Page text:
Supervising/Leading Work Teams Before starting the project, you should make sure your crew understands what is expected of them. Give your crew instructions, and urge them to ask questions. Be honest in your answers. If you do not know, say so; then find the correct answers and inform your crew. Establish goals for each workday and encourage your crew members to work together as a team while accomplishing these goals. Goals should be set that will keep your crew busy but also ensure these goals are realistic. Do not overload your crew or undertask them. During an emergency, most crew members will make an all-out effort to meet the deadline. But people are not machines, and when there is no emergency, they cannot be expected to work at an excessively high rate continuously.
While the job is underway, check from time to time to ensure that the work is progressing satisfactorily. Determine if the proper methods, the materials, the tools, and the equipment are being used. If crew members are doing the job incorrectly, stop them, and point out what is being done unsatisfactorily. Then explain the correct procedure and check to see that it is followed.
NOTE: When you check the work of your crew members, do it in such a way that they will feel that the purpose of checking is to teach, guide, or direct, rather than to criticize or find fault.
Make sure your crew members take all applicable safety precautions and wear/use safety apparel/ equipment that is required. Also, watch for hazardous conditions, improper use of tools and equipment, and unsafe work practices that could cause mishaps and possibly result in injury to personnel. Many young personnel ignore danger or think a particular safety practice is unnecessary. This can normally be corrected by proper instruction and training. Safety awareness is paramount, and it must be a state of mind and enforced daily until the crew understands its importance. When this occurs, you MUST NOT allow the crew to become complacent in safety matters. Constant training and awareness is the key; therefore, conduct safety lectures daily!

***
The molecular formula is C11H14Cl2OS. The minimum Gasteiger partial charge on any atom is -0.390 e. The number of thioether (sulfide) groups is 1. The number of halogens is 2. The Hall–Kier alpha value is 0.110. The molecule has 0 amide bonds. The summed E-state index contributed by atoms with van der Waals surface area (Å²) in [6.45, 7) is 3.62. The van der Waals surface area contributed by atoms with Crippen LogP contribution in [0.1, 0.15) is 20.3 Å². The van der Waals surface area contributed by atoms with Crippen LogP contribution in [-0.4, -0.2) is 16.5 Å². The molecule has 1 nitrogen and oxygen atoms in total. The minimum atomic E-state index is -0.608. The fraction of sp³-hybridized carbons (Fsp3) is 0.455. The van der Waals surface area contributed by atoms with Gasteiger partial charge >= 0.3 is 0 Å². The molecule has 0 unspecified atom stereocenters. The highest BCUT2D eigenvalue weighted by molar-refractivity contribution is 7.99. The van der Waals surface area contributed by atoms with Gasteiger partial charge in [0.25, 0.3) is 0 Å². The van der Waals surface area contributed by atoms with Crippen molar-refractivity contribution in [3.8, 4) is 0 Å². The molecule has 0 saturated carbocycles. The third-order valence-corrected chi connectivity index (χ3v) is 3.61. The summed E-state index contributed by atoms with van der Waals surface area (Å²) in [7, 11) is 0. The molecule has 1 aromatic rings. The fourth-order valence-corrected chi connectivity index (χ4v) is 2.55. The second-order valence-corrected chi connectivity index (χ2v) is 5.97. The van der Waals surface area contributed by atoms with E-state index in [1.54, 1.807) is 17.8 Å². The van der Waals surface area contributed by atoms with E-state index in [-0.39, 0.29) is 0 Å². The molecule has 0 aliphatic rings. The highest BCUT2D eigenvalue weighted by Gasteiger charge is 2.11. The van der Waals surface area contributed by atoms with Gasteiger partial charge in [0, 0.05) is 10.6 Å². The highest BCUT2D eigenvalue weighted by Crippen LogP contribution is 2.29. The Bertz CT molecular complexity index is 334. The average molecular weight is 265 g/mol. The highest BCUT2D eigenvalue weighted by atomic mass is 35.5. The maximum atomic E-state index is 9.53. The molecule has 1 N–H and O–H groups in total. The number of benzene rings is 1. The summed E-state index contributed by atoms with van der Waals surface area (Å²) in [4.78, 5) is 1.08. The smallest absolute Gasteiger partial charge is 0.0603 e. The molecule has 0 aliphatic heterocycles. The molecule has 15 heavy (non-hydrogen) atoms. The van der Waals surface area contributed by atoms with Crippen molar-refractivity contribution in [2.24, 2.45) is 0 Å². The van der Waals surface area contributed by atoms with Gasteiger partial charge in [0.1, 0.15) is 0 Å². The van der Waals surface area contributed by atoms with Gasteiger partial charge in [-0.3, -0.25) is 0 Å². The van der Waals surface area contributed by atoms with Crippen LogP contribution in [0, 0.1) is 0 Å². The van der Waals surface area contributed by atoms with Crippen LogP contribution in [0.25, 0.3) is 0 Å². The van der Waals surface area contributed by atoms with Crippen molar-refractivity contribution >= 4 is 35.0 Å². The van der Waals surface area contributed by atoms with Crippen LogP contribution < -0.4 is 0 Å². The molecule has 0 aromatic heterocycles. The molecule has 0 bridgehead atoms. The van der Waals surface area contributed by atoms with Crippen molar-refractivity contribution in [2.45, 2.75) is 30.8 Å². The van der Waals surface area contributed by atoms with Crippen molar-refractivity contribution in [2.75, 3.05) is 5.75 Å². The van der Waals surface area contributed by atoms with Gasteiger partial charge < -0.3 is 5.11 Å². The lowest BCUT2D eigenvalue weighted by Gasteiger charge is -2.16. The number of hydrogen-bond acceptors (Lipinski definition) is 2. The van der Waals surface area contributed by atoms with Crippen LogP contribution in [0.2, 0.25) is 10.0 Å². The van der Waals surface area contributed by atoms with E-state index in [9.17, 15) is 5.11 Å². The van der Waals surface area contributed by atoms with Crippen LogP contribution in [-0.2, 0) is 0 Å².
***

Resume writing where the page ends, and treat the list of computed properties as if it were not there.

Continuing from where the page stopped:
When time permits, rotate crew members on various jobs within the project. Rotation gives them varied experience. It also helps you, as a crew leader, to get the job done when a crew member is out for any length of time.
As a crew leader, you should be able to get others to work together in getting the job accomplished. Maintain an approachable attitude toward your crew so that each crew member will feel free to seek your advice when in doubt about any phase of the work. Emotional balance is especially important; you must not panic before your crew, nor be unsure of yourself in the face of conflict.
Be tactful and courteous in dealing with your crew. Never show partiality to certain members of the crew. Keep your crew members informed on matters that affect them personally or concern their work. Also, seek to maintain a high level of morale because low morale can have a detrimental effect on safety awareness and the quality and quantity of the work your crew performs.
As you advance in rate, more and more of your time will be spent in supervising others. Therefore, learn as much as you can about the subject of supervision. Study books on supervision as well as leadership. Also, watch how other supervisors operate and do not be afraid to ASK QUESTIONS.
Tool kits contain all of the craft hand tools required by one four-member construction crew of a given rating to pursue their trade. The kits kits can be augmented with additional tools to complete a specific job requirement. However, kits must not be reduced in any type of item and must be maintained at 100 percent of the kit allowance.
As a crew leader, you are authorized to draw the tools required by the crew. In so doing, you are responsible for the following:
Maintaining complete tool kits at all times
Assigning tools within the crew
Ensuring proper use and care of assigned tools by the crew
Preserving tools not in use
Securing assigned tools
To ensure that the tools are maintained properly, the operations officer and the supply officer establish a formal tool kit inventory and inspection program. You, as a crew leader, must have a tool kit inventory performed at least once a month. Damaged and worn tools must be returned to the central toolroom (CTR)Continue Reading